In this paper we develop an inferential account on the meaning and reference of theoretical concepts in physics, mainly based on the pragmatic notion of ‘inferential validity’. Firstly, we distinguish between empirical meaningfulness and theoretical significance as two different modes of meaning, wherein the former depends on consistently encoding experimental values, as proposed by Chang, and the latter on being semantically coherent with other concepts. Secondly, we argue that each of these contributions to the validity of (...)
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  22.  20
    Remarks on Decision-Theoretic Concept of Rationality.Klemens Szaniawski - 1983 - der 16. Weltkongress Für Philosophie 2:1226-1232.
    Decision theory elucidates, in more ways than one, the, concept of rational behavior under imperfect knowledge of the consequences. On the other hand, the generally accepted concept of rationality refers to the end-means relation. This relation is not translatable into the language of decision theory. Consequently, the latter's claim to have defined in a general way rationality of behavior appears not to be valid.
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  23. On Contingently Error-Theoretic Concepts.Kristie Miller - 2010 - American Philosophical Quarterly 47 (2):181-190.
    An error theorist about a particular discourse combines the cognitivist thesis that the discourse is truth-apt with the thesis that core statements asserted by the discourse are false. For instance, one is an error theorist about witch discourse if one thinks that witch discourse is truth-apt and that some of the entities and properties quantified over by core statements in the discourse, namely witches and magical powers, do not exist and hence that certain core statements of the discourse are false.
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  24. Complex Instructional Analogies and Theoretical Concept Acquisition in College Genetics.William P. Baker & Anton E. Lawson - 2001 - Science Education 85 (6):665-683.
     
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  25. The Methodological Character of Theoretical Concepts.Rudolf Carnap - 1958 - Zeitschrift für Philosophische Forschung 12 (4):625-636.
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  26. The Methodological Character of Theoretical Concepts.Rudolf Carnap - 1956 - In H. Feigl & M. Scriven (eds.), The Foundations of Science and the Concepts of Psychology and Psychoanalysis. University of Minnesota Press. pp. 38--76.
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  27. TUOMELA, R. Theoretical concepts[REVIEW]P. M. Williams - 1976 - Studia Logica 35:102.
     
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  28.  51
    Probability as a Theoretical Concept in Physics.Lorenz Kruger - 1986 - PSA: Proceedings of the Biennial Meeting of the Philosophy of Science Association 1986:273 - 287.
    This paper intends to explore the prospects of a realistic view of scientific explanation, according to which the objects and structures occurring in the explanation must have real referents. Theories involving probability either lose their explanatory function or become counter-examples to this view, if real referents of probabilistic notions do not exist. It is argued that such referents can be found for statistical mechanics and quantum mechanics: the overall structure of mass phenomena that renders them capable of irreversible developments and (...)
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  29.  31
    Interdependence of Theoretical Concepts and Neuroimaging Data.Christian Huber - 2009 - Poiesis and Praxis 6 (3-4):203-217.
    Traditionally, discussion about neuroimaging focuses on methodological improvement and neurobiological findings. In current psychiatric neuroimaging, the research focus broadens and includes concepts such as the self, personality, well-being, and psychiatric disease. This calls for the inclusion of disciplines like psychology and philosophy in a dialogue with neuroscience. Furthermore, it raises the question of how theories from these areas relate to neuroimaging findings: are results generated by objective data independent of theories? Is there an epistemological priority for the theories used (...)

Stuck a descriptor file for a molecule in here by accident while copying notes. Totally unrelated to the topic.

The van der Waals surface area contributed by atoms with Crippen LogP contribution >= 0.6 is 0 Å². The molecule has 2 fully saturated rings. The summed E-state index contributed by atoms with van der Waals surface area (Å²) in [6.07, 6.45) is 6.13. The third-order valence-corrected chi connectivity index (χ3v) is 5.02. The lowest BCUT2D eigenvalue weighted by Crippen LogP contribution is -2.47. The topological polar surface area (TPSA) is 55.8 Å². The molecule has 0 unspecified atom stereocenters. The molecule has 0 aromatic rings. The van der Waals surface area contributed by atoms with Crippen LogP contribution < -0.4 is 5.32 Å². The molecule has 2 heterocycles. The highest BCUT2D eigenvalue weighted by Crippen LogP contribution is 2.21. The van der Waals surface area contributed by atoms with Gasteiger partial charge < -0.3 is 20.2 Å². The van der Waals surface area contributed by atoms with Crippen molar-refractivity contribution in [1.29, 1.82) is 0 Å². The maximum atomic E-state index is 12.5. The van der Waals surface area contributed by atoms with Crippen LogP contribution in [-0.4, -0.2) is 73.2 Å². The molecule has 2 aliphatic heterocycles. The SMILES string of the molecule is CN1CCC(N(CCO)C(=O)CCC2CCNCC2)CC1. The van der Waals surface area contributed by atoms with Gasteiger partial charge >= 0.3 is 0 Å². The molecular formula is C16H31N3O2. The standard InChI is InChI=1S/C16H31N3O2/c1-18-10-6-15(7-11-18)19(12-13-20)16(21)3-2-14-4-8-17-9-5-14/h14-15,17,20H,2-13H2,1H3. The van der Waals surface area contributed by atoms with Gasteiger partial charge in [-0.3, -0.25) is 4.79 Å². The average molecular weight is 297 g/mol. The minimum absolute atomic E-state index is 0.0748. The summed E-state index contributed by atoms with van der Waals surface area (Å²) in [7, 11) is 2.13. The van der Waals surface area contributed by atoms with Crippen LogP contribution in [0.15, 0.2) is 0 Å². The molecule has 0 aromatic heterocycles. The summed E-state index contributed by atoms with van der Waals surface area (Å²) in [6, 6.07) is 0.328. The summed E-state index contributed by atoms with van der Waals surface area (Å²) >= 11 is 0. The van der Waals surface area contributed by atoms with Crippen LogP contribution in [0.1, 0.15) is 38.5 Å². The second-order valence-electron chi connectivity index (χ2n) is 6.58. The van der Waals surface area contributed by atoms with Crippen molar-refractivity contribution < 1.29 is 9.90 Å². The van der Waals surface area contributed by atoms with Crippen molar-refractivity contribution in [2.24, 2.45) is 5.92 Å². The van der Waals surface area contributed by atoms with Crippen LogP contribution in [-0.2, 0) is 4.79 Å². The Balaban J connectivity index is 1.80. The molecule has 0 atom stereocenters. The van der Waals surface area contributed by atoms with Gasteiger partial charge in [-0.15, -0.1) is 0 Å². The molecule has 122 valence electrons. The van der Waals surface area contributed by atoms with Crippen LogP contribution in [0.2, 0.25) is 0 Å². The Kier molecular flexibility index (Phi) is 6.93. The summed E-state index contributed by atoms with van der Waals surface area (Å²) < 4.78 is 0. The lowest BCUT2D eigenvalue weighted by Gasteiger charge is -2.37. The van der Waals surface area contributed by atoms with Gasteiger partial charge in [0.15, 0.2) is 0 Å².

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  30.  57
    Probability as a Quasi-Theoretical Concept — J.V. Kries' Sophisticated Account After a Century.Andreas Kamlah - 1983 - Erkenntnis 19 (1-3):239 - 251.
    These arguments are fairly well known today. It is interesting to note that v. Kries already knew them, and that they have been ignored by Reichenbach and v. Mises in their original account of probability.2This observation leads to the interesting question why the frequency theory of probability has been adopted by many people in our century in spite of severe counterarguments. One may think of a change in scientific attitude, of a scientific revolution put forward by Feyerabendarian propaganda- and who (...)
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  31. The Model Theoretic Conception of Scientific Theories.Jeffrey Ketland - unknown
    Ordinarily, in mathematical and scientific practice, the notion of a “theory” is understood as follows: (SCT) Standard Conception of Theories : A theory T is a collection of statements, propositions, conjectures, etc. A theory claims that things are thus and so. The theory may be true, and may be false. A theory T is true if things are as T says they are, and T is false if things are not as T says they are. One can make this Aristotelian (...)
     
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  32. The Nature of Theoretical Concepts and the Role of Models in an Advanced Science.R. B. Braithwaite - 1954 - Revue Internationale de Philosophie 8 (27/28):34-40.
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  33.  5
    The Nature of Theoretical Concepts and the Role of Models in an Advanced Science.Rb Braitiiwaite - 1996 - In Sahotra Sarkar (ed.), Logic, Probability, and Epistemology: The Power of Semantics. Garland Pub. Co.. pp. 3--354.
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  34.  18
    The Nature of Theoretical Concepts and the Role of Models in an Advanced Science.R. B. Braithwaite - 1954 - Theoria: Revista de Teoría, Historia y Fundamentos de la Ciencia 2 (1-2):155-157.
  35.  5